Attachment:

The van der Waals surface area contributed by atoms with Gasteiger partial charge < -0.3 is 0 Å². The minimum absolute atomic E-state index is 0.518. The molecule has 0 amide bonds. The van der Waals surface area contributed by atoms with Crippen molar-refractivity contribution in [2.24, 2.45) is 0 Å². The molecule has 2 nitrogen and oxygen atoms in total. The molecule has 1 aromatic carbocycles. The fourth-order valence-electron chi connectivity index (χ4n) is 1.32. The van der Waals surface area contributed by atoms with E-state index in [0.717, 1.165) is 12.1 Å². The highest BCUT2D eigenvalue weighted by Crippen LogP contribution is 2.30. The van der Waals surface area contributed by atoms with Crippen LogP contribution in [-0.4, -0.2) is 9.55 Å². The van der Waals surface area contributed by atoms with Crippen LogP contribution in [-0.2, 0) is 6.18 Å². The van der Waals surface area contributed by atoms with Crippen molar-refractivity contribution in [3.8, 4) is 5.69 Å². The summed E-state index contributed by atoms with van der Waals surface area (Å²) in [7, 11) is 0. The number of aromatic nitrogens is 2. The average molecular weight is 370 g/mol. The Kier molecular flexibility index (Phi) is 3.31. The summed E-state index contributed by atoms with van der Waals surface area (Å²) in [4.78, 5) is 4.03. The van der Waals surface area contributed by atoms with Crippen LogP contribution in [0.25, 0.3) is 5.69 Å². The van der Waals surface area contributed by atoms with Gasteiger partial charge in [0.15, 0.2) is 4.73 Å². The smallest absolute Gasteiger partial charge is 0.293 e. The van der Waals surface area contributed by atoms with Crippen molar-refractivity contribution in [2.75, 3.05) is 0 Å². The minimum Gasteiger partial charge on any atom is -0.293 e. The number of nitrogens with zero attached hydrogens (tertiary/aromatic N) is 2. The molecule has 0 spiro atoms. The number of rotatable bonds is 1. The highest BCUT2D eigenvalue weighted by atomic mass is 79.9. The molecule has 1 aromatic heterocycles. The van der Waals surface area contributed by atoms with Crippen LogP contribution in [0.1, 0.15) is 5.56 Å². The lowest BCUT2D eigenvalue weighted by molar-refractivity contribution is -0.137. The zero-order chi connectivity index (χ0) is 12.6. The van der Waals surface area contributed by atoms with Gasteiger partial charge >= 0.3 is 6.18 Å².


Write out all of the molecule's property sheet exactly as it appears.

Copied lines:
The van der Waals surface area contributed by atoms with Gasteiger partial charge < -0.3 is 0 Å². The minimum absolute atomic E-state index is 0.518. The molecule has 0 amide bonds. The van der Waals surface area contributed by atoms with Crippen molar-refractivity contribution in [2.24, 2.45) is 0 Å². The molecule has 2 nitrogen and oxygen atoms in total. The molecule has 1 aromatic carbocycles. The fourth-order valence-electron chi connectivity index (χ4n) is 1.32. The van der Waals surface area contributed by atoms with E-state index in [0.717, 1.165) is 12.1 Å². The highest BCUT2D eigenvalue weighted by Crippen LogP contribution is 2.30. The van der Waals surface area contributed by atoms with Crippen LogP contribution in [-0.4, -0.2) is 9.55 Å². The van der Waals surface area contributed by atoms with Crippen LogP contribution in [-0.2, 0) is 6.18 Å². The van der Waals surface area contributed by atoms with Crippen molar-refractivity contribution in [3.8, 4) is 5.69 Å². The summed E-state index contributed by atoms with van der Waals surface area (Å²) in [7, 11) is 0. The number of aromatic nitrogens is 2. The average molecular weight is 370 g/mol. The Kier molecular flexibility index (Phi) is 3.31. The summed E-state index contributed by atoms with van der Waals surface area (Å²) in [4.78, 5) is 4.03. The van der Waals surface area contributed by atoms with Crippen LogP contribution in [0.25, 0.3) is 5.69 Å². The van der Waals surface area contributed by atoms with Gasteiger partial charge in [0.15, 0.2) is 4.73 Å². The smallest absolute Gasteiger partial charge is 0.293 e. The van der Waals surface area contributed by atoms with Crippen molar-refractivity contribution in [2.75, 3.05) is 0 Å². The minimum Gasteiger partial charge on any atom is -0.293 e. The number of nitrogens with zero attached hydrogens (tertiary/aromatic N) is 2. The molecule has 0 spiro atoms. The number of rotatable bonds is 1. The highest BCUT2D eigenvalue weighted by atomic mass is 79.9. The molecule has 1 aromatic heterocycles. The van der Waals surface area contributed by atoms with Crippen LogP contribution in [0.1, 0.15) is 5.56 Å². The lowest BCUT2D eigenvalue weighted by molar-refractivity contribution is -0.137. The zero-order chi connectivity index (χ0) is 12.6. The van der Waals surface area contributed by atoms with Gasteiger partial charge >= 0.3 is 6.18 Å².